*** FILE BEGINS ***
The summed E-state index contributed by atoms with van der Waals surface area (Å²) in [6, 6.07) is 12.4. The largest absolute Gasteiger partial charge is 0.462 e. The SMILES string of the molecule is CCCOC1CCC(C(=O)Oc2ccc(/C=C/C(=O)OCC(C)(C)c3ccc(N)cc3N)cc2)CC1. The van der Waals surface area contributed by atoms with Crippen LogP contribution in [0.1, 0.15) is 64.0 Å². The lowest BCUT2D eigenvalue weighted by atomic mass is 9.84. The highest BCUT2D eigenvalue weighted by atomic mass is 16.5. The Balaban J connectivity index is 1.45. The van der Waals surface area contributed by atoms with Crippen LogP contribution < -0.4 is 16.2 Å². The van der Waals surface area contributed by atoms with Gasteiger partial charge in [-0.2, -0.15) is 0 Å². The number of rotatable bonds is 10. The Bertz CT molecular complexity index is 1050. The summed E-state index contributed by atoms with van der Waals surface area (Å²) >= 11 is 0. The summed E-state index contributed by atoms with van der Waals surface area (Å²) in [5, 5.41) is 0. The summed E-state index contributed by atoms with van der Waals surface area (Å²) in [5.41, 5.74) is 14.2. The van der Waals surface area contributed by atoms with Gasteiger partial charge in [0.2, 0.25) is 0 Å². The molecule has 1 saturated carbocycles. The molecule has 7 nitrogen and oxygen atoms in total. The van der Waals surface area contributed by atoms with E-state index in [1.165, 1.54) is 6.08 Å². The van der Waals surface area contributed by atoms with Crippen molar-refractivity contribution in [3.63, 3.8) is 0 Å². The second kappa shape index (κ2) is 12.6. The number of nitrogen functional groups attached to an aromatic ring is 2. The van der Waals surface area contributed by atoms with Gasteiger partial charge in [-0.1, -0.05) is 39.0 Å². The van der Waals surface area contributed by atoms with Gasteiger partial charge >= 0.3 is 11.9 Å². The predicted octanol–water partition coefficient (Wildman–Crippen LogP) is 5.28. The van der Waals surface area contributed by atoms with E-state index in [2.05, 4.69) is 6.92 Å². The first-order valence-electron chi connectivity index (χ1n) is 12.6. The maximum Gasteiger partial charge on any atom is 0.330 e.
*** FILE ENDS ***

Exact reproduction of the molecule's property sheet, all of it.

The summed E-state index contributed by atoms with van der Waals surface area (Å²) in [6, 6.07) is 12.4. The largest absolute Gasteiger partial charge is 0.462 e. The SMILES string of the molecule is CCCOC1CCC(C(=O)Oc2ccc(/C=C/C(=O)OCC(C)(C)c3ccc(N)cc3N)cc2)CC1. The van der Waals surface area contributed by atoms with Crippen LogP contribution in [0.1, 0.15) is 64.0 Å². The lowest BCUT2D eigenvalue weighted by atomic mass is 9.84. The highest BCUT2D eigenvalue weighted by atomic mass is 16.5. The Balaban J connectivity index is 1.45. The van der Waals surface area contributed by atoms with Crippen LogP contribution < -0.4 is 16.2 Å². The van der Waals surface area contributed by atoms with Gasteiger partial charge in [-0.2, -0.15) is 0 Å². The number of rotatable bonds is 10. The Bertz CT molecular complexity index is 1050. The summed E-state index contributed by atoms with van der Waals surface area (Å²) >= 11 is 0. The summed E-state index contributed by atoms with van der Waals surface area (Å²) in [5, 5.41) is 0. The summed E-state index contributed by atoms with van der Waals surface area (Å²) in [5.41, 5.74) is 14.2. The van der Waals surface area contributed by atoms with Gasteiger partial charge in [0.2, 0.25) is 0 Å². The molecule has 1 saturated carbocycles. The molecule has 7 nitrogen and oxygen atoms in total. The van der Waals surface area contributed by atoms with E-state index in [1.165, 1.54) is 6.08 Å². The van der Waals surface area contributed by atoms with Crippen molar-refractivity contribution in [3.63, 3.8) is 0 Å². The second kappa shape index (κ2) is 12.6. The number of nitrogen functional groups attached to an aromatic ring is 2. The van der Waals surface area contributed by atoms with Gasteiger partial charge in [-0.1, -0.05) is 39.0 Å². The van der Waals surface area contributed by atoms with Gasteiger partial charge >= 0.3 is 11.9 Å². The predicted octanol–water partition coefficient (Wildman–Crippen LogP) is 5.28. The van der Waals surface area contributed by atoms with E-state index in [2.05, 4.69) is 6.92 Å². The first-order valence-electron chi connectivity index (χ1n) is 12.6. The maximum Gasteiger partial charge on any atom is 0.330 e.